Thursday, May 17, 2012
Before I Fall by Lauren Oliver
Before I Fall tells the story of Sam who died in a car accident, but continues waking up and reliving her last day of life. Sam experiments making different choices in order to change her fate. She discovers how many repercussions there are for each decision she makes. Sam’s new perspective allows her to enjoy moments she would have overlooked on a normal day.
In reliving her last day, Sam experiences a range of emotions and revelations. She sees, as if for the first time, the love displayed in the nuances of every interaction with her parents. In a way, she envies the quirks of her younger sister’s independent spirit. Sam also learns that her best friends are not quite as invincible as she had always perceived them–and still loves them anyway. She discovers that there is pain and imperfection hidden behind the invulnerable mask of popularity. She also learns that some fantasies should never be realized, and that a person’s true persona can be seen if you look closely.
The concept of the butterfly effect is thoroughly explored in Before I Fall. Each iteration of Sam’s day illustrates the massive impact of small changes. Never before did Sam see the impact that one conversation or humiliation can have on a person for a day, or even for years. Though she only has a short time to use her knowledge, Sam understands lasting impact of her interactions with those she encounters, and the importance of being true to herself. Popularity is not what comforts her in the end. Sam’s best day is not spent hanging out with her cool friends, but sharing the joys of her youth with her 8-year-old sister, and connecting with the boy she left behind. Sam experiences aren’t limited to one day–she learns a lifetime worth of lessons. Despite how a person feels, no one is the center of their ecosystem. Each person is interconnected with every other, and their actions can work symbiotically, or their selfishness can break apart the entire system. It isn’t the grand gestures that change lives, but the culmination of millions of individual actions.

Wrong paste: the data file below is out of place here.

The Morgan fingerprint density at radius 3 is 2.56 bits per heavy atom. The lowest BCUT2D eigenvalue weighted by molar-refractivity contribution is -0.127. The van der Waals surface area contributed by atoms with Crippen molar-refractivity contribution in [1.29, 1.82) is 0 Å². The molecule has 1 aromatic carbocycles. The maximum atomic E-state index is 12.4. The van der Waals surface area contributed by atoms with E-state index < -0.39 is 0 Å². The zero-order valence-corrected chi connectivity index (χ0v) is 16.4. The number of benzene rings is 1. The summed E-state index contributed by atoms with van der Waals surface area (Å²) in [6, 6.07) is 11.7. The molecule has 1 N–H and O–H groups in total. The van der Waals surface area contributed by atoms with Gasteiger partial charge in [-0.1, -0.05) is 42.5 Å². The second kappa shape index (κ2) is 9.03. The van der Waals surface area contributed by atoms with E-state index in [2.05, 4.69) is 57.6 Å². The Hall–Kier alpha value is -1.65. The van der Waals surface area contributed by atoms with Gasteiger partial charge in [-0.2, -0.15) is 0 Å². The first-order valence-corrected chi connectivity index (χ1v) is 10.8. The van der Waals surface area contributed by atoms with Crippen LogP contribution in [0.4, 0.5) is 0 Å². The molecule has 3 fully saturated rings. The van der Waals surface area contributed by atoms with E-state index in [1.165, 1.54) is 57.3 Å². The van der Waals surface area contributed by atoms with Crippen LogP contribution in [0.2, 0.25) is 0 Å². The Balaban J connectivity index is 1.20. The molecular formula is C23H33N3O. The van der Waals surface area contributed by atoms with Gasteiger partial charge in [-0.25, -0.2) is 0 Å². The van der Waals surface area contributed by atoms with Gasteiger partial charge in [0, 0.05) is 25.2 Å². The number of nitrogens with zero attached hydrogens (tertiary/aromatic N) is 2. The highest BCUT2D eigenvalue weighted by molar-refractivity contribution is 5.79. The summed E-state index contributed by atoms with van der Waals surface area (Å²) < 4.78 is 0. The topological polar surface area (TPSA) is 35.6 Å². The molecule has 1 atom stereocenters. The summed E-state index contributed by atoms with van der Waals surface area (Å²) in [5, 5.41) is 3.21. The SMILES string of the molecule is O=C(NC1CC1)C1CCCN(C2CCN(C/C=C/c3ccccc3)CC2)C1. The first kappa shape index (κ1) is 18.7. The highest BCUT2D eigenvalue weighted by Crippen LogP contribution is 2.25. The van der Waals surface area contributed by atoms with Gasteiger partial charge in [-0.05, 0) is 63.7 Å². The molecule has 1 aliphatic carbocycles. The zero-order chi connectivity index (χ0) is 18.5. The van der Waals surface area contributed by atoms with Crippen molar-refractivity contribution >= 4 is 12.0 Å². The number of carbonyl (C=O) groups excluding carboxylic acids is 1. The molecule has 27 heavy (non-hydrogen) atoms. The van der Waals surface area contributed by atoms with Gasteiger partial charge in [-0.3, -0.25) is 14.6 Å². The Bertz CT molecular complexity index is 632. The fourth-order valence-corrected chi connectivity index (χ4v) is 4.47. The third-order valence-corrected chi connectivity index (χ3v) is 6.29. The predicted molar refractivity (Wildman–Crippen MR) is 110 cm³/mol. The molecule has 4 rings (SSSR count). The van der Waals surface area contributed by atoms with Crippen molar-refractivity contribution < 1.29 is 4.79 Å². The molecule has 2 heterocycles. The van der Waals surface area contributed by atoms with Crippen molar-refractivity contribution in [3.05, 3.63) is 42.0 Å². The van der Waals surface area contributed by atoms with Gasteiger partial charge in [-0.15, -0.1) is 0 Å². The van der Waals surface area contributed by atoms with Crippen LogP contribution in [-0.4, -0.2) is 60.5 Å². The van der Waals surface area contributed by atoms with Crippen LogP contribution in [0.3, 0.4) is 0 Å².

If you would do things differently if you could go back and do it again, read Before I Fall.
Oliver, Lauren. Before I Fall. New York: HarperCollins, 2010.